The performance audit may highlight some assets that are outdated or low quality. These can give a negative customer experience and make it harder for other content on your site to rank. Generally, the best option is to upgrade those pieces.
In some situations, however, there might not be much to save from the piece. In this case, the most efficient solution is to remove it from your website.
Before you remove a piece, consider:
If the content isn’t delivering anything useful, remove it from your website. Redirect the URL to a higher quality asset so visitors don’t get a frustrating 404 ‘Page Not Found’ error.
If the answer to any of the questions above is ‘yes’, the piece should be edited rather than removed. Consider whether it could be merged with other content, updated to add more value, or repurposed in a different location on your site, and add these projects to the roadmap.
For companies merging or rebranding following an acquisition, there’s likely to be a lot of existing pieces that need to be redesigned or adapted to give customers a unified experience across products. Including these within the roadmap ensures that you’re factoring in the time and resources these will take away from new content creation.
Particularly if the company has been in business for several years, a content audit may identify multiple pieces of overlapping content within and between each product line.
Rather than have these pieces competing for the same keywords, consider combining the content into a single high-quality in-depth post that will be easier to rank. You can retain the existing SEO value by using the merged content to update the asset that already has the highest traffic and backlinks, and redirect the other pieces to the new merged asset.
Some of the missing content identified in the gap analysis may be similar to pieces already in your content library. You can save time and effort by adapting existing assets to fill these gaps. For example, a one-pager that’s performing well for one product line could be repurposed for the other product lines too.
The opportunities identified by the gap analysis and merge/repurpose review should form the basis of your content roadmap. It should include:
Before the content team dives into creating these pieces, the projects need to be organized in order of priority. The prioritization should take into account:
Optimizing content for SEO can be an easy win if an asset isn’t getting enough traffic. Content that only needs to be optimized rather than rewritten or redesigned should go towards the top of the list as it offers high potential reward for low effort.
In-depth content tends to get more backlinks and more organic traffic. Consider building out content on high-value keywords to cover the topic more comprehensively.
The RICE prioritization framework shows which assets have the biggest potential return for your effort, and therefore should be prioritized.
To calculate the RICE score for each piece:
A top of funnel blog post might get 200 visits in a month, but the impact on purchase intent is fairly low. We’ve published dozens of posts like this before, so we’re confident about how it will perform, and know it will only take half a “person-month” to create.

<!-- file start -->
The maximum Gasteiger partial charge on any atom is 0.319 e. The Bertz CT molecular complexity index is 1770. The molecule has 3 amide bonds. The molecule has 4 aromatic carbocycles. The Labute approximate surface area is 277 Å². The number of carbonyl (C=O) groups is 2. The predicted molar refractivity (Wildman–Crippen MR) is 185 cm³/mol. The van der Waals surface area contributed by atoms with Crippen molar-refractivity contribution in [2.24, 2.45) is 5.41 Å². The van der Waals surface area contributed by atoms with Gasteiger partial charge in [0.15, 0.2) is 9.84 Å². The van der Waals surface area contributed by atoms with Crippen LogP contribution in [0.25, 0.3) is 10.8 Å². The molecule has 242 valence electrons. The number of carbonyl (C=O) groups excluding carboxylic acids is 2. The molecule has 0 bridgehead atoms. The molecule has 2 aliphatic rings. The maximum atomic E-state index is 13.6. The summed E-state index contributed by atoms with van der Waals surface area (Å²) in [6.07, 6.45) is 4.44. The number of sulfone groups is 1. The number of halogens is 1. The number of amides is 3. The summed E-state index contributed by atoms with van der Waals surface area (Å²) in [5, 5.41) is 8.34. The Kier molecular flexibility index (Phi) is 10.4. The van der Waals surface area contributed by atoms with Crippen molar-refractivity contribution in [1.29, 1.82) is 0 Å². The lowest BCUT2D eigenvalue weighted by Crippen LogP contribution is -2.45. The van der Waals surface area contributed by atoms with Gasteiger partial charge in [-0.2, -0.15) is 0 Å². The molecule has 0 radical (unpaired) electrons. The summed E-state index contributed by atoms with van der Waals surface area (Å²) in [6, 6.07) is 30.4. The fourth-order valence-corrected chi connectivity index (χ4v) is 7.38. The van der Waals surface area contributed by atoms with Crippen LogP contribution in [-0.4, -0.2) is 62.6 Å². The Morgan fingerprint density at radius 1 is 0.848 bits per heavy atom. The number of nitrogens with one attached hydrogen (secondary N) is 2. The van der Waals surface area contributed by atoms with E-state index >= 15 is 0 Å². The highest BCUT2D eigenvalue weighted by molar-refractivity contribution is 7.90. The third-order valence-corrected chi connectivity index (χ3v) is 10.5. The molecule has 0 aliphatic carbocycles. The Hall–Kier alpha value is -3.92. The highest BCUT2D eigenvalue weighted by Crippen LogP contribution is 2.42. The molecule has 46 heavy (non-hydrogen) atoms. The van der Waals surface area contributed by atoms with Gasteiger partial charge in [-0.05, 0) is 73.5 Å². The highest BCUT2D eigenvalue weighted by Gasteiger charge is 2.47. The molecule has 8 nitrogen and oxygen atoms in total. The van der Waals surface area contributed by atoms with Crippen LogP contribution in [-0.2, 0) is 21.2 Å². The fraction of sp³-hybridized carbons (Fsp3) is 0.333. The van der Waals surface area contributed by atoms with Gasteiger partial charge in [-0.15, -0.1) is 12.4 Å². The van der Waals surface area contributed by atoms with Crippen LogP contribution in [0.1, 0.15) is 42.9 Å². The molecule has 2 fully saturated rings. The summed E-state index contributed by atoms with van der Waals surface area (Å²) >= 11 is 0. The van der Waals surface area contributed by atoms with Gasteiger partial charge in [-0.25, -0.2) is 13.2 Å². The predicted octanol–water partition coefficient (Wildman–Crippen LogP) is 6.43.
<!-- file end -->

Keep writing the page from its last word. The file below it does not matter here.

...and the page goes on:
(200 x 0.5 x 100) / 0.5 = 20,000 RICE score
A bottom of funnel downloadable asset might be downloaded 50 times in a month, but the impact on purchase intent is likely to be high. We’ve only tried a few of these posts before, so we’re not certain how well it will perform, and we think that the writing and design will take two “person-months” to create.
(50 x 2 x 80) / 2 = 4,000 RICE score
In this case, the top of funnel post should be prioritized as it’s likely to deliver a bigger potential return for the effort.
When a central team is producing content for all product lines, there are often multiple sales and customer success teams demanding assets from them. Rather than trying to guess whose needs should take priority, the holistic approach to content in this roadmap assesses the priority of each project on a case-by-case basis. However, some product lines are likely to have more of an impact than others, and this should be taken into account.
If there’s a section of the marketing funnel that is particularly leaky, that’s an indication that the content supporting this stage could be incomplete or not performing effectively.
If it’s unclear where in the funnel the issues are, start at the bottom of the funnel and work backward. Are you getting a good number of opportunities but they’re not converting to closed won deals at a high enough rate? Or are you generating lots of traffic that isn’t translating to lots of MQLs?
The stage of your funnel that needs extra support suggests which types of content you should prioritize:
To determine what the highest value keywords are for your business, ask these questions:
Content that is based on bottom of funnel, low-hanging fruit, or ranking keywords is likely to bring in the most opportunities, so should be prioritized over lower value keywords in the roadmap.
To order your content roadmap in a way that takes all these factors into account, determine whether each content piece is high or low priority for each category.
By assigning colors for high priority and low priority, you can scan through your roadmap and see at a glance which pieces should be at the top of the list. For example, a piece with ‘high priority’ coding in four of the five categories should be higher on the list than a piece with ‘high priority’ coding in two of the five categories.
For each piece in the content roadmap, include:
This establishes a realistic timeline that can be used for content team OKRs or targets to monitor progress. It also indicates whether your current content team has the bandwidth needed to produce the high priority content at a fast enough rate. You may need to staff-up the content team or engage an agency to complete these projects on schedule. If this is the case, the roadmap gives you data to support increasing or reconfiguring the marketing budget.
By the end of this process, you’ll have a single spreadsheet that lists all the content that needs to be created or updated. It will be ordered by priority and include key details to help create each asset, including the type of content, the funnel stage, and the time required. From here, your content team should be equipped to start working on each project in order.
Because this plan takes into account content from all product lines and is informed by multiple data points, you can be confident your content team is putting their time and resources into the projects that will deliver the biggest ROI for the business.